My Library

University LibraryCatalogue

     
Result Page: Previous Next
Can't find that book? Try BONUS+
 
Look for full text

Search Discovery

Search CARM Centre Catalogue

Search Trove

Add record to RefWorks

Book Cover
E-RESOURCE
Author Kuper, Adam.

Title Incest & influence : the private life of bourgeois England / Adam Kuper.

Published Cambridge, Mass. : Harvard University Press, 2009.

Copies

Location Call No. Status
 UniM INTERNET resource    AVAILABLE
Physical description 1 online resource (296 pages) : illustrations
polychrome rdacc
Series Books at JSTOR All Purchased.
Bibliography Includes bibliographical references and index.
Contents Prologue: Darwin's Marriage -- Introduction -- Part 1: Question Of Incest -- 1: Romance of incest and the love of cousins -- 2: Law of incest -- 3: Science of incest and heredity -- Part 2: Family Concerns -- 4: Family business -- 5: Wilberforce and the Clapham sect -- 6: Difficulties with siblings -- Part 3: Intellectuals -- 7: Bourgeois intellectuals -- 8: Bloomsbury version -- Coda: End of the line -- Notes -- Index.
Summary From the Publisher: Like many gentlemen of his time, Charles Darwin married his first cousin. In fact, marriages between close relatives were commonplace in nineteenth-century England, and Adam Kuper argues that they played a crucial role in the rise of the bourgeoisie. Incest and Influence shows us just how the political networks of the eighteenth-century aristocracy were succeeded by hundreds of in-married bourgeois clans-in finance and industry, in local and national politics, in the church, and in intellectual life. In a richly detailed narrative, Kuper deploys his expertise as an anthropologist to analyze kin marriages among the Darwins and Wedgwoods, in Quaker and Jewish banking families, and in the Clapham Sect and their descendants over four generations, ending with a revealing account of the Bloomsbury Group, the most eccentric product of English bourgeois endogamy. These marriage strategies were the staple of novels, and contemporaries were obsessed with them. But there were concerns. Ideas about incest were in flux as theological doctrines were challenged. For forty years Victorian parliaments debated whether a man could marry his deceased wife's sister. Cousin marriage troubled scientists, including Charles Darwin and his cousin Francis Galton, provoking revolutionary ideas about breeding and heredity. This groundbreaking study brings out the connection between private lives, public fortunes, and the history of imperial Britain.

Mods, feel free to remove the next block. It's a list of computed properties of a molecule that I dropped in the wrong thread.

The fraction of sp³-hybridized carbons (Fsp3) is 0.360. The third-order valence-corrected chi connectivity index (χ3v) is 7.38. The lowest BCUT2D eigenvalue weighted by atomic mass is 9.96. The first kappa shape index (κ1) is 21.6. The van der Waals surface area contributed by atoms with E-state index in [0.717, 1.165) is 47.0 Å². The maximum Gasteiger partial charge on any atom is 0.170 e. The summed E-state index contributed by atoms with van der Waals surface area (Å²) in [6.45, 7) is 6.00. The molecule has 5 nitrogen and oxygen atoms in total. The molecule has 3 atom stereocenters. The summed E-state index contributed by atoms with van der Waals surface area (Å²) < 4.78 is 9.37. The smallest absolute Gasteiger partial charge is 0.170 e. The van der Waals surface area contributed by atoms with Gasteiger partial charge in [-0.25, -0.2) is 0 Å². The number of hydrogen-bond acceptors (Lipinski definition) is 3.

Other author JSTOR, issuing body.
Subject Consanguinity -- England -- History -- 19th century.
Cross-cousin marriage -- England -- History -- 19th century.
Incest -- Social aspects -- England -- History -- 19th century.
Domestic relations -- England -- History -- 19th century.
Middle class -- England -- History -- 19th century.
Elite (Social sciences) -- England -- History -- 19th century.
Electronic books.
History.
Variant Title Incest and influence.
ISBN 9780674054141
0674054148
0674035895
9780674035898